The Unborn

“’The unborn’ are a convenient group of people to advocate for. They never make demands of you; they are morally uncomplicated, unlike the incarcerated, addicted, or the chronically poor; they don’t resent your condescension or complain that you are not politically correct; unlike widows, they don’t ask you to question patriarchy; unlike orphans, they don’t need money, education, or childcare; unlike aliens, they don’t bring all that racial, cultural, and religious baggage that you dislike; they allow you to feel good about yourself without any work at creating or maintaining relationships; and when they are born, you can forget about them, because they cease to be unborn… You can love the unborn and advocate for them without substantially challenging your own wealth, power, or privilege, without re-imagining social structures, apologizing, or making reparations to anyone. They are, in short, the perfect people to love if you want to claim you love Jesus but actually dislike people who breathe.

Prisoners? Immigrants? The sick? The poor? Widows? Orphans? All the groups that are specifically mentioned in the Bible? They all get thrown under the bus for the unborn.”
Dave Barnhart

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jruthkelly

I live... for love... for truth that liberates... for growth... for beauty... for intelligent, soulful connection and so much else.

5 thoughts on “The Unborn

  1. It took me a while to see where you were going with this. I’ve had two other experiences that made it less clear for me. First, a friend who prays for her descendants (future, obviously). And I was also thinking about the Native American seventh generation concept of personal responsibility. It was a bit of a puzzle at first, but I saw your meaning by the end. Nicely written!

    1. I agree, Angelica. It’s very nicely written but it’s not written by me. 🙂 Dave Barnhart wrote this. This post is in quotes and his name appears at the end with a link to the actual post of these/his thoughts on Facebook.

      I liked how he cuts through to the total convenience of championing the unborn and how easy it is to do that and then turn around and abandon the actual living/born who are in need.

      I don’t know if you realize it, but the Bible speaks of the sins of the father being visited on a family “unto the seventh generation.” I have tremendous respect for the reverberating power of our choices. I find, though, that we can often eventually find that our good/better/loving choices can create some painful and even destructive ripple effects in ways we never saw coming at us. This whole idea of certainty of the karmic impact of our choices is something I find unreliable. But I do live to facilitate and hopefully embody love’s impact on my world.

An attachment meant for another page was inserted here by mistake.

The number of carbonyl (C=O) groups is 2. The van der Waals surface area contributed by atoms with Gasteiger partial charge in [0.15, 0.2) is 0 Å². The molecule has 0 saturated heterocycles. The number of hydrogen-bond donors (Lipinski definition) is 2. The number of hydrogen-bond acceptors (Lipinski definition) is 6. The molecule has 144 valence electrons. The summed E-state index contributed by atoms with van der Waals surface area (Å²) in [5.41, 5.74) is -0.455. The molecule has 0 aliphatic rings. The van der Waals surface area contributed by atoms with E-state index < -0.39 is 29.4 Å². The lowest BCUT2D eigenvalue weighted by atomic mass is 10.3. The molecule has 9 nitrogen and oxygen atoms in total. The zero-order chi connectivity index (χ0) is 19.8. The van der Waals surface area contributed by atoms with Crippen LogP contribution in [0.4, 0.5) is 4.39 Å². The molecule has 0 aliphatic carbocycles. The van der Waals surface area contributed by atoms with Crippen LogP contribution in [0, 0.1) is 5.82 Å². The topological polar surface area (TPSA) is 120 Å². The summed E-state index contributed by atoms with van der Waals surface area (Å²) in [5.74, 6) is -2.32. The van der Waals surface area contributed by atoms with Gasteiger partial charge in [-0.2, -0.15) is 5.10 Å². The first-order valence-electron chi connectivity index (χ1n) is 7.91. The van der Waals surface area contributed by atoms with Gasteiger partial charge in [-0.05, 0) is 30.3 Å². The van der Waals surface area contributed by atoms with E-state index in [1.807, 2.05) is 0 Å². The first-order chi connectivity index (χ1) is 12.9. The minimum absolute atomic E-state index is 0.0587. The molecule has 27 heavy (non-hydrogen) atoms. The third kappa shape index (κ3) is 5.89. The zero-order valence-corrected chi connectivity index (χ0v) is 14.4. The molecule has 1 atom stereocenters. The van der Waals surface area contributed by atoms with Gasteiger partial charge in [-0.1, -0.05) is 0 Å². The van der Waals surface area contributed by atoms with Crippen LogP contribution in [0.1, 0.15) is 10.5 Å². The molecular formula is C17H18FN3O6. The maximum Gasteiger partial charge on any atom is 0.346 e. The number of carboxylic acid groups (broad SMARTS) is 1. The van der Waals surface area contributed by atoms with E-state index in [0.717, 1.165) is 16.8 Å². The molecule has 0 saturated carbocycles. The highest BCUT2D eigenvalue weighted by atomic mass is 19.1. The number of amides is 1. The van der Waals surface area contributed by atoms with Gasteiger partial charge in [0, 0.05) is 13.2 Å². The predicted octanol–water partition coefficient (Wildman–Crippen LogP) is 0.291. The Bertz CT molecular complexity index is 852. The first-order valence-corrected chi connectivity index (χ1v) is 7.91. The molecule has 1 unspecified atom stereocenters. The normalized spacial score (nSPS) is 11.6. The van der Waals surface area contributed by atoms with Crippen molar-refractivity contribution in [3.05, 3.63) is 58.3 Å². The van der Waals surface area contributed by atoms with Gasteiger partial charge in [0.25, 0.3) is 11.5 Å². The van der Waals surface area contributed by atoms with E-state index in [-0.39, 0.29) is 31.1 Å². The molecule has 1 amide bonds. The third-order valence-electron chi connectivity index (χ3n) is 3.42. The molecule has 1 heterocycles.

I like the thought of praying for our descendants. 🙂

      1. Oh I didn’t realize it was someone else writing. Thanks!

        Huh, I’d forgotten about the Bible quote. I was thinking of this: https://www.mollylarkin.com/prophecy-of-crazy-horse/

        It was surprisingly hard to track down that quote, if I didn’t know it existed, I’d have thought it was a legend only. Lovely words.

        Thank you for posting this, it definitely inspired thought!

    1. …I initially read your comment as Jesus’ words on the cross when he said “Father, forgive them, for they know NOT what they do.” though you left that word out (possibly on purpose, possibly not) and then you say “them”, in the part “we must forgive them” and I realize that could mean “them” the unborn, or “them” the women carrying the unborn, or “them” the people who so easily champion the unborn. And my only reaction to this in the context you speak it is that Jesus’ utterance on the cross applies to all of us, all over the world, Muslim, Sikh, Jews, Christians, Hindus, etc., given the spirit of the words themselves. And then to address your actual statement (intended or not) there are times when we know what we do. And if that’s what you actually meant to say, given your typing, I can only say that given what the Bible reveals of him, Jesus would likely approve of your statement. Forgive them, whether they know what they do or not. (not that this espouses my beliefs at this time, these are just my observations and responses based on my own exposure to the words and exhortations of Jesus as translated in what we know as the Bible) In any case, none of this is about forgiveness for me specifically. I hear and receive these words as a clarion call to see more deeply into the motives of those claiming to care.

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